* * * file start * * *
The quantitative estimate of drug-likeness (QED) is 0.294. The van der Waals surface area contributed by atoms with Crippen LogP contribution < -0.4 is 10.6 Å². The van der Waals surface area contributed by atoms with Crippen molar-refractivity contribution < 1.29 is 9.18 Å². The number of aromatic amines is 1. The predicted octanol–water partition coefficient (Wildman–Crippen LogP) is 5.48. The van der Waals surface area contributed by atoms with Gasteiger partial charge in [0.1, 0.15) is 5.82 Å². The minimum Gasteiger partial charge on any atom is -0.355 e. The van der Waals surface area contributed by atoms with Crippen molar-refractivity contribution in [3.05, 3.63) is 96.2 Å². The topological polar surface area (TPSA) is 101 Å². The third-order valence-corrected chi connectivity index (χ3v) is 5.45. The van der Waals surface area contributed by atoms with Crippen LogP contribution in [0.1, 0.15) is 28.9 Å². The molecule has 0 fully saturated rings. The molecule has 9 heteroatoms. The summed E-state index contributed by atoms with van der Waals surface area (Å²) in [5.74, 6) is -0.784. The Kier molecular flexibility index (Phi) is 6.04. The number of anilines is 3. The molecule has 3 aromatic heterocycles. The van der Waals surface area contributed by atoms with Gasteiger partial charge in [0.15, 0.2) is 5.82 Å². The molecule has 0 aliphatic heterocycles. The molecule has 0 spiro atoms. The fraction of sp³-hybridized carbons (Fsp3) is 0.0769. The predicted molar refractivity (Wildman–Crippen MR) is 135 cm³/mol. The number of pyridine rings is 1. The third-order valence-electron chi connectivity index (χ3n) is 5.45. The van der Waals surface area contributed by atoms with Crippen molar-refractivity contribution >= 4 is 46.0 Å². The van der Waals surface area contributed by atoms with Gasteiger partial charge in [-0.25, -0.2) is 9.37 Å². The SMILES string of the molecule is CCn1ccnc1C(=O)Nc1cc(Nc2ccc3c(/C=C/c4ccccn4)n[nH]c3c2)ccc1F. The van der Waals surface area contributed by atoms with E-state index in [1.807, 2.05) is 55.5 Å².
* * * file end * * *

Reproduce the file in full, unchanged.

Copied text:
The quantitative estimate of drug-likeness (QED) is 0.294. The van der Waals surface area contributed by atoms with Crippen LogP contribution < -0.4 is 10.6 Å². The van der Waals surface area contributed by atoms with Crippen molar-refractivity contribution < 1.29 is 9.18 Å². The number of aromatic amines is 1. The predicted octanol–water partition coefficient (Wildman–Crippen LogP) is 5.48. The van der Waals surface area contributed by atoms with Gasteiger partial charge in [0.1, 0.15) is 5.82 Å². The minimum Gasteiger partial charge on any atom is -0.355 e. The van der Waals surface area contributed by atoms with Crippen molar-refractivity contribution in [3.05, 3.63) is 96.2 Å². The topological polar surface area (TPSA) is 101 Å². The third-order valence-corrected chi connectivity index (χ3v) is 5.45. The van der Waals surface area contributed by atoms with Crippen LogP contribution in [0.1, 0.15) is 28.9 Å². The molecule has 0 fully saturated rings. The molecule has 9 heteroatoms. The summed E-state index contributed by atoms with van der Waals surface area (Å²) in [5.74, 6) is -0.784. The Kier molecular flexibility index (Phi) is 6.04. The number of anilines is 3. The molecule has 3 aromatic heterocycles. The van der Waals surface area contributed by atoms with Gasteiger partial charge in [0.15, 0.2) is 5.82 Å². The molecule has 0 aliphatic heterocycles. The molecule has 0 spiro atoms. The fraction of sp³-hybridized carbons (Fsp3) is 0.0769. The predicted molar refractivity (Wildman–Crippen MR) is 135 cm³/mol. The number of pyridine rings is 1. The third-order valence-electron chi connectivity index (χ3n) is 5.45. The van der Waals surface area contributed by atoms with Crippen molar-refractivity contribution >= 4 is 46.0 Å². The van der Waals surface area contributed by atoms with Gasteiger partial charge in [-0.25, -0.2) is 9.37 Å². The SMILES string of the molecule is CCn1ccnc1C(=O)Nc1cc(Nc2ccc3c(/C=C/c4ccccn4)n[nH]c3c2)ccc1F. The van der Waals surface area contributed by atoms with E-state index in [1.807, 2.05) is 55.5 Å².